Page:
Marijuana focus gross sales rose 40% as extra shoppers turned to the product class

Marijuana concentrate sales rose more than 40% over the past year and accounted for a larger share of the overall cannabis market as consumers became more familiar with the complicated process of dabbing and new technologies made the products easier to use.

Additionally, due to respiratory health concerns, some consumers are moving away from vape products and turning to concentrates such as wax, hashish, and splinters, according to industry insiders.

Meanwhile, the wholesale price of concentrates, which provide a higher dose of THC than other products like flowers, is rising in light of increased demand.

Seattle-based data analytics firm Headset said sales of marijuana concentrates grew 40.5% last year in the states of California, Colorado, Nevada, and Washington, as well as the recreational and medical markets in Oregon.

The data compares January to November sales in 2020 with the same period in 2019.

Headset defines a concentrate as “a product that is mechanically or chemically obtained from cannabis with a higher cannabinoid potency than the original plant material and is normally intended for smoking or vaporizing”.

The company has a separate category for steam pens so the sector is not included in these statistics.

Total concentrate sales increased from $ 567 million in 2019 to $ 797 million in 2020, according to Headset.

For the same states listed above, the average item price for a wholesale-level concentrate product increased 7.3% from $ 18.35 in 2019 to $ 19.68 in 2020.

According to the Headset, this is likely due in part to more customers choosing 1-gram packs instead of half-gram packs.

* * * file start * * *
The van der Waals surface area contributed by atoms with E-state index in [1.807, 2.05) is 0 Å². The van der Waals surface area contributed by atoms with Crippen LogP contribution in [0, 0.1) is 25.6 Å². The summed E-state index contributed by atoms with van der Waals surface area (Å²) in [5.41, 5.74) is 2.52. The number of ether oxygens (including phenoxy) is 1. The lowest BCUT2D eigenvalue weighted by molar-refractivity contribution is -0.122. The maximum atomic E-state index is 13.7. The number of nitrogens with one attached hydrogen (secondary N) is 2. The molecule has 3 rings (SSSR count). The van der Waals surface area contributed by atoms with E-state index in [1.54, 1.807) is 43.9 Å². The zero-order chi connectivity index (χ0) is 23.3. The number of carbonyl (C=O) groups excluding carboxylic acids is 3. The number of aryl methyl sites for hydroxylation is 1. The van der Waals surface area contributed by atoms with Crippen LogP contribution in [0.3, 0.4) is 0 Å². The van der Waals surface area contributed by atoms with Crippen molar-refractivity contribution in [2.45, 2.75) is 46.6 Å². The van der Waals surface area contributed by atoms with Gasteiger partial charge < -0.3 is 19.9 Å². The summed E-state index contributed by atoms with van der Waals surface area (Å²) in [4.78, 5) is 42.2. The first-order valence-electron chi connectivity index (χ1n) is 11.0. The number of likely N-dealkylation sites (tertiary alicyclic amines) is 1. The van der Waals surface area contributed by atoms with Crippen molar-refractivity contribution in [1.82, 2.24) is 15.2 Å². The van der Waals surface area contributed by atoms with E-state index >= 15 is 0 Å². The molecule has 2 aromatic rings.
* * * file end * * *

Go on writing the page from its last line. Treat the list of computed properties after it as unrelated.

For example, in December 2019, 90% of all units sold were 1 gram packages. By December 2020, this share of the unit volume had risen to 96%.

The LeafLink wholesale cannabis market, with offices in Los Angeles and New York, tracks concentrates as follows:

  • Badder
  • Budder
  • Crumble
  • Crystalline
  • distillate
  • Hash
  • Kief
  • Living resin
  • Moon rocks
  • oil
  • rosin
  • Smash
  • sugar
  • Terp sauce
  • wax

(See the table above for the state breakdown of LeafLink’s concentrate prices.)

Facts and Factors, a market research organization based in Pune, India, conducted a study that found that the global marijuana concentrate market was valued at $ 1.8 billion in 2019 and is projected to be $ 5.9 billion by 2026. Dollar will reach.

Demanding consumption

As the legal marijuana markets mature, follow the consumption habits of consumers in those states.

The concentrates category is usually viewed as the next level for the seasoned cannabis connoisseur.

That’s because the products are often very effective – with THC levels of up to 95% compared to 20-35% for flowers – and traditionally require a complicated smoking apparatus, commonly known as a swab device, to consume .

“Heavy consumers who smoke or dab every day are sure to build a tolerance for stronger products over time,” said Mike McDonald, president and CEO of Ammonite of the San Francisco Bay Area, which makes the marijuana hardware dablicator.